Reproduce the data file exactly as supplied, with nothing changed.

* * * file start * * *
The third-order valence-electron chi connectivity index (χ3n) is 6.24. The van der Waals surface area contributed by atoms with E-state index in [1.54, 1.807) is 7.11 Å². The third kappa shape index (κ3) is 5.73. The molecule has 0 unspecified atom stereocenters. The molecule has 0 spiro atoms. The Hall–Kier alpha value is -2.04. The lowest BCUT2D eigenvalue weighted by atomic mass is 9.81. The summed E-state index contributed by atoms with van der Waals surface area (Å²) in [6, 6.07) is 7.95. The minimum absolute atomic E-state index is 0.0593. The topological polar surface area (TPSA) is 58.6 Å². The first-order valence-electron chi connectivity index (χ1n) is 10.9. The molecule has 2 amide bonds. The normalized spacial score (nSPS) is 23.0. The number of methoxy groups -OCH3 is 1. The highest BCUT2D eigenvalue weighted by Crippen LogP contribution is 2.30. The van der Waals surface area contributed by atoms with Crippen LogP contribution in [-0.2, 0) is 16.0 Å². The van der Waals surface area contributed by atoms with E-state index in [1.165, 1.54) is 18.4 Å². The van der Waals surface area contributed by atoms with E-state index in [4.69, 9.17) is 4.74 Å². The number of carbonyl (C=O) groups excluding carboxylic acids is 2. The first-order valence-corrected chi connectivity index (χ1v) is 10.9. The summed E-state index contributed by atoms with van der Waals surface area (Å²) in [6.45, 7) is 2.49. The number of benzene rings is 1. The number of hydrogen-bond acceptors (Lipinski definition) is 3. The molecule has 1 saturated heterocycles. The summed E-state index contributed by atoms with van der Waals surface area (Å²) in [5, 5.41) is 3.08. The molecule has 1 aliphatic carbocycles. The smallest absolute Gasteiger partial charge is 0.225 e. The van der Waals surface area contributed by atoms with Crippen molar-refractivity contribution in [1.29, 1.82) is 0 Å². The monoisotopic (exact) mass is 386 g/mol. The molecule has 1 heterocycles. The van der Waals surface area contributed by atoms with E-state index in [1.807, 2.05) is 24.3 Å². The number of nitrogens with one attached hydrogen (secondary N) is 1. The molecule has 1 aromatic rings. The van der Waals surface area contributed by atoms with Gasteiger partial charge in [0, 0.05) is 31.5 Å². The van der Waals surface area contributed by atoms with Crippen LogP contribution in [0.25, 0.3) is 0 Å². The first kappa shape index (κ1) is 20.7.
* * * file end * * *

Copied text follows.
The third-order valence-electron chi connectivity index (χ3n) is 6.24. The van der Waals surface area contributed by atoms with E-state index in [1.54, 1.807) is 7.11 Å². The third kappa shape index (κ3) is 5.73. The molecule has 0 unspecified atom stereocenters. The molecule has 0 spiro atoms. The Hall–Kier alpha value is -2.04. The lowest BCUT2D eigenvalue weighted by atomic mass is 9.81. The summed E-state index contributed by atoms with van der Waals surface area (Å²) in [6, 6.07) is 7.95. The minimum absolute atomic E-state index is 0.0593. The topological polar surface area (TPSA) is 58.6 Å². The first-order valence-electron chi connectivity index (χ1n) is 10.9. The molecule has 2 amide bonds. The normalized spacial score (nSPS) is 23.0. The number of methoxy groups -OCH3 is 1. The highest BCUT2D eigenvalue weighted by Crippen LogP contribution is 2.30. The van der Waals surface area contributed by atoms with Crippen LogP contribution in [-0.2, 0) is 16.0 Å². The van der Waals surface area contributed by atoms with E-state index in [1.165, 1.54) is 18.4 Å². The van der Waals surface area contributed by atoms with E-state index in [4.69, 9.17) is 4.74 Å². The number of carbonyl (C=O) groups excluding carboxylic acids is 2. The first-order valence-corrected chi connectivity index (χ1v) is 10.9. The summed E-state index contributed by atoms with van der Waals surface area (Å²) in [6.45, 7) is 2.49. The number of benzene rings is 1. The number of hydrogen-bond acceptors (Lipinski definition) is 3. The molecule has 1 saturated heterocycles. The summed E-state index contributed by atoms with van der Waals surface area (Å²) in [5, 5.41) is 3.08. The molecule has 1 aliphatic carbocycles. The smallest absolute Gasteiger partial charge is 0.225 e. The van der Waals surface area contributed by atoms with Crippen molar-refractivity contribution in [1.29, 1.82) is 0 Å². The monoisotopic (exact) mass is 386 g/mol. The molecule has 1 heterocycles. The van der Waals surface area contributed by atoms with E-state index in [1.807, 2.05) is 24.3 Å². The number of nitrogens with one attached hydrogen (secondary N) is 1. The molecule has 1 aromatic rings. The van der Waals surface area contributed by atoms with Gasteiger partial charge in [0, 0.05) is 31.5 Å². The van der Waals surface area contributed by atoms with Crippen LogP contribution in [0.25, 0.3) is 0 Å². The first kappa shape index (κ1) is 20.7.